Doing a better job of managing your organizations printing represents a significant opportunity to save a big chunk of operational expense – estimated, in some cases, to be as much as 5% of your IT budget. As one analyst pointed out, printer ink now costs as much as vintage champagne – however, controlling this cost is not without its challenges. Especially when it involves changing the behaviour of an IT savvy workforce.
Traditional approaches involve controlling printing in a physical or a fiscal way; saving paper and toner by changing printer settings to default to duplex and draft quality, cross charging departments a per page usage fee, automatically deleting printer queues and so called ‘pull printing’ – requiring users to key in a pin code on the printer itself to save wastage and add a level of security.
The issue here is that this is all at odds with a user’s desire to print in the first place. It doesn’t address the core reason of why people want to print, nor does it offer a reasonable alternative. This then results in a classic displacement effect as the problem then goes underground in the form of shadow IT, a proliferation of personal printers, and the unintended consequence of higher costs and less control.
So why do people want to print so much? We see three main use cases; printing to edit, printing to read and printing to share.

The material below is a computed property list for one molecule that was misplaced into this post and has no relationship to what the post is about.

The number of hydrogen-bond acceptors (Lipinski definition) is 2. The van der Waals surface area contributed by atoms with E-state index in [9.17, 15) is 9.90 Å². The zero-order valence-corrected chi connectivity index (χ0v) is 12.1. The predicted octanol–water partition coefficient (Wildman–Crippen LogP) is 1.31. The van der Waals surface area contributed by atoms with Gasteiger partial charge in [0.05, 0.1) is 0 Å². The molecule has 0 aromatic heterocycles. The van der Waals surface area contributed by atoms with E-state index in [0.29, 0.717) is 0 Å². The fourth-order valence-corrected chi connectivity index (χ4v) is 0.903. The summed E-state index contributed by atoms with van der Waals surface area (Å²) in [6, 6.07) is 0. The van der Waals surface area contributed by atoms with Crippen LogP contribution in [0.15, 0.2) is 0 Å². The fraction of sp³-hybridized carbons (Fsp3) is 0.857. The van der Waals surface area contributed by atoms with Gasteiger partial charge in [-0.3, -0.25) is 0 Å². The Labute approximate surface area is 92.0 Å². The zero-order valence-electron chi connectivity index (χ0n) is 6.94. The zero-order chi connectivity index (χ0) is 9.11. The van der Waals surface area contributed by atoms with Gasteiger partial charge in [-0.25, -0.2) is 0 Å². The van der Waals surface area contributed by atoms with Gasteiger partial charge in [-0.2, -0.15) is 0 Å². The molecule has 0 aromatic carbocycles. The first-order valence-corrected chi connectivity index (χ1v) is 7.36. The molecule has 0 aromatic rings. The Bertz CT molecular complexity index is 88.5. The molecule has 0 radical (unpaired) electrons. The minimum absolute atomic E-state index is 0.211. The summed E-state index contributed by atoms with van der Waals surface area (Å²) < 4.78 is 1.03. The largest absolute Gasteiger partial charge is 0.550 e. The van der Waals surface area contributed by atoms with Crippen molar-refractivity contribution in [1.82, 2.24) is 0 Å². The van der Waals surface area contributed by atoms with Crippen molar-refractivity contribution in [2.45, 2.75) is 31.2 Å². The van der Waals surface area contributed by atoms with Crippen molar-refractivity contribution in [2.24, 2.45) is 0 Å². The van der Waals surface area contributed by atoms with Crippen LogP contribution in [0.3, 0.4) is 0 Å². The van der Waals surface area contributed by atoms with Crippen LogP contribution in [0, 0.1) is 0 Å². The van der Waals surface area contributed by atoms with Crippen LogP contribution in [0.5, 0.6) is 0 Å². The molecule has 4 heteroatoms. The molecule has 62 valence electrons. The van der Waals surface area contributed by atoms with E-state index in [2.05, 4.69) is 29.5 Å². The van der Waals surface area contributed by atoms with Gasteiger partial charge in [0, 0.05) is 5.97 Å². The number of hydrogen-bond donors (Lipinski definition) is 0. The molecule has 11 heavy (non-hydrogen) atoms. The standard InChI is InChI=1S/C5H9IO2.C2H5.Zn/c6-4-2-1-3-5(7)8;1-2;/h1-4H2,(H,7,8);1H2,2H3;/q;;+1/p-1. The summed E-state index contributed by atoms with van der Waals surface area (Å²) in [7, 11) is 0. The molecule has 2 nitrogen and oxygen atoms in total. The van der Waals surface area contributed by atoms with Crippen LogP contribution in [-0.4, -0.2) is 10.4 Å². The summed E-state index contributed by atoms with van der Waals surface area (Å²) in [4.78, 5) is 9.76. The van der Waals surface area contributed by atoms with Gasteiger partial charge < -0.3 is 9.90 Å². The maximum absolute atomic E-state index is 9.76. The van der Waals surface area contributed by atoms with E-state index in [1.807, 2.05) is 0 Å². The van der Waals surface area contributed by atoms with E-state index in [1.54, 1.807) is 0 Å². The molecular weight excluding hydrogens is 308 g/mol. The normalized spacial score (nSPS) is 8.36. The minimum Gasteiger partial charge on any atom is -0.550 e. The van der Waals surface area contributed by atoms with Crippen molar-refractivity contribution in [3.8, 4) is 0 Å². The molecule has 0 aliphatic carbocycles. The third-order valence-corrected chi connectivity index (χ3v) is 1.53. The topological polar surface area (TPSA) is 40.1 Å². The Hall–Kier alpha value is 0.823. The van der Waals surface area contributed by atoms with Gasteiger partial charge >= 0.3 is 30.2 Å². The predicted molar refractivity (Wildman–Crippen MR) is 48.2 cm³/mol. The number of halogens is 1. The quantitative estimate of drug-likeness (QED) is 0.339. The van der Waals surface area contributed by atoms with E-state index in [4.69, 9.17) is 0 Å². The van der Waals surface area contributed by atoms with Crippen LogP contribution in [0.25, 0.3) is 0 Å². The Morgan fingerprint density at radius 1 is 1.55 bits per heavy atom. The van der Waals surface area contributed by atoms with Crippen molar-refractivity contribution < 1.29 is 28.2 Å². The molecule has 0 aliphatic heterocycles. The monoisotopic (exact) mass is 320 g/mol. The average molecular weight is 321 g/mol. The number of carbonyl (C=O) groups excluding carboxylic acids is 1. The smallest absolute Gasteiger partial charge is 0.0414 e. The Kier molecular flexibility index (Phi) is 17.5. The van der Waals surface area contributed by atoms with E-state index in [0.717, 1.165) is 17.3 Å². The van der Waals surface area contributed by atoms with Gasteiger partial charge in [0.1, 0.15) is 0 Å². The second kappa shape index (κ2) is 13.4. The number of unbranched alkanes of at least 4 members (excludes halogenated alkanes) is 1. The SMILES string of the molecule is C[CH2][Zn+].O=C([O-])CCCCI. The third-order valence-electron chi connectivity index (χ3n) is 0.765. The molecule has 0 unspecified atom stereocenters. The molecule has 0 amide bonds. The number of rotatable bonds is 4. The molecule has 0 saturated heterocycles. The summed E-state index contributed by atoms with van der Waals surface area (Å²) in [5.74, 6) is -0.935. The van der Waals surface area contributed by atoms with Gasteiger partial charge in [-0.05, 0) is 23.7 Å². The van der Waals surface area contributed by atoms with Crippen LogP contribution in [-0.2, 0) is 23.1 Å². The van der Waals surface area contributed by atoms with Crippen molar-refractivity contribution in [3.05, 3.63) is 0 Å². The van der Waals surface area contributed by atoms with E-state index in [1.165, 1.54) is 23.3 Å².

Printing to edit: You’re in the middle of editing a large document and it become too cumbersome to track changes and compare against – so you decide to print it out, glancing at the printed copy whilst making changes on the screen.
Printing to read: There is an interesting article online which you print off because you prefer the clarity of reading it in a printed form.
Printing to share: You are about to go to a meeting and you want to make sure everyone is on the ‘same page’ literally so you print out copies of your presentation or the document to be discussed for every attendee at the meeting.
Printing to share has become less prominent with the proliferation of mobile devices. It is just as easy to bring in a phone or tablet to a meeting, but printing to read and edit remains widespread.
Nexthink End-user IT Analytics is all about monitoring IT from an end-user’s perspective. The insight it brings sheds light on how end-users are really experiencing IT – irrespective of what your service desk is telling you.
One application of this technology is in end user workspace design. End-user IT Analytics provides operational data such as workload trends and usage metrics about how services are being consumed and enables you to design the optimal service for a given use case.
So when you have an IT analytics solution in place, you start asking questions like, “What metrics could we use to understand the relationship between a particular workspace design and printing behaviour?”
Given the use cases of printing to read and printing to edit, a reasonable metric might be ‘users with more than one monitor’ or ‘users with a high resolution monitor’ and ‘pages printed a day’.
This is presented in one of the out of the box Nexthink dashboards shown below.
What this dataset shows us is that users who have either a second monitor or a high resolution monitor print less than those who don’t.
So armed with the insight and knowledge gained from this analysis, we can now construct a solid business case, make a targeted intervention (purchase additional or new screens for specific users), and do this in the knowledge that we can both reduce costs and improve the overall end user experience.